Researchers from the University of Western Australia (UWA) and scientists from Japan have recorded a fish swimming at a depth of more than eight kilometers (about five miles), setting a record for the deepest fish ever caught on camera.
As part of a 10-year study of fish that live in the deepest areas of the oceans, UWA Professor Alan Jamieson, the founder of the Minderoo-UWA Deep Sea Research Centre and chief scientist of the expedition, worked with a team from the Tokyo University of Marine Science and Technology to deploy what are described as “baited cameras” in the deepest parts of the trenches located off the around Japan and the north Pacific Ocean.
The research vessel left on a two-month expedition last September and managed to capture footage of a fish in the Izu-Ogasawara Trench, which is south of Japan, of an unknown snailfish species of the genus Pseudoliparis at a colossal depth of 8,336 meters, or about 27,349 feet under the surface.
“We have spent over 15 years researching these deep snailfish; there is so much more to them than simply the depth, but the maximum depth they can survive is truly astonishing,” Professor Jamieson explains on the UWA website.
“In other trenches such as the Mariana Trench, we were finding them at increasingly deeper depths just creeping over that 8,000 meter mark in fewer and fewer numbers, but around Japan they are really quite abundant,” he continues. “The Japanese trenches were incredible places to explore; they are so rich in life, even all the way at the bottom.”
Snailfish aren’t rare, but this particular species hasn’t yet been observed. That isn’t particularly surprising given the depths they were observed at and the fact that the snailfish family contained more than 30 genera and about 410 described species — even more if undescribed species are considered. They live at a variety of depths ranging from shallow water to very deep, but this particular instance is the first time they have been actually observed swimming at the greater end of that incredible depth.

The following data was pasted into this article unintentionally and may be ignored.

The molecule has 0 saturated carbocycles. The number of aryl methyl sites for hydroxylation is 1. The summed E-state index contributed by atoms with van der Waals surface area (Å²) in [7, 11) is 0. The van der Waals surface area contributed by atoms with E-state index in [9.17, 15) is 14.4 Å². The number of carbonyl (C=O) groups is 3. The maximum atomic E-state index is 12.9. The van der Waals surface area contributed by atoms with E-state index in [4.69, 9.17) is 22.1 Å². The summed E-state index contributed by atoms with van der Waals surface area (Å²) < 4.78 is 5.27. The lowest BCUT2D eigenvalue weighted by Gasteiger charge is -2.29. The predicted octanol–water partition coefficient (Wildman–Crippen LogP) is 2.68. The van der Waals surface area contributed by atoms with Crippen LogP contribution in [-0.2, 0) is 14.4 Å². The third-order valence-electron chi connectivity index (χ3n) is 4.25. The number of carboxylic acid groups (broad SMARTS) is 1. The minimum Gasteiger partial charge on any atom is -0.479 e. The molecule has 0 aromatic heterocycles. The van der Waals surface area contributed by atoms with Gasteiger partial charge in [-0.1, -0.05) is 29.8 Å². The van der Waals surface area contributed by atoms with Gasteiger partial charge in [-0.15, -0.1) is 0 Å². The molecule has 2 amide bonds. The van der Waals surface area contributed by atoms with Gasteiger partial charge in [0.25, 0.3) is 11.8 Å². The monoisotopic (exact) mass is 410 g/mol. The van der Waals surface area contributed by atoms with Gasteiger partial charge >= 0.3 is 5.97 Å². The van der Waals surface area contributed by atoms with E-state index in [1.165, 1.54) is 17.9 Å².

The researchers observed a large population of the snailfish during the research outing, but the footage of the single snailfish was an extremely small juvenile, as they tend to operate inverse to how other deep-sea fish live, as the youngest and smallest live at the deeper end of their depth range and move up as they age and grow larger.
The researchers collected two other fish from a depth of 8,022 meters, which are the first to be caught at a depth greater than eight kilometers.
“The real take-home message for me, is not necessarily that they are living at 8,336m but rather we have enough information on this environment to have predicted that these trenches would be where the deepest fish would be, in fact until this expedition, no one had ever seen nor collected a single fish from this entire trench,” Professor Jamieson says.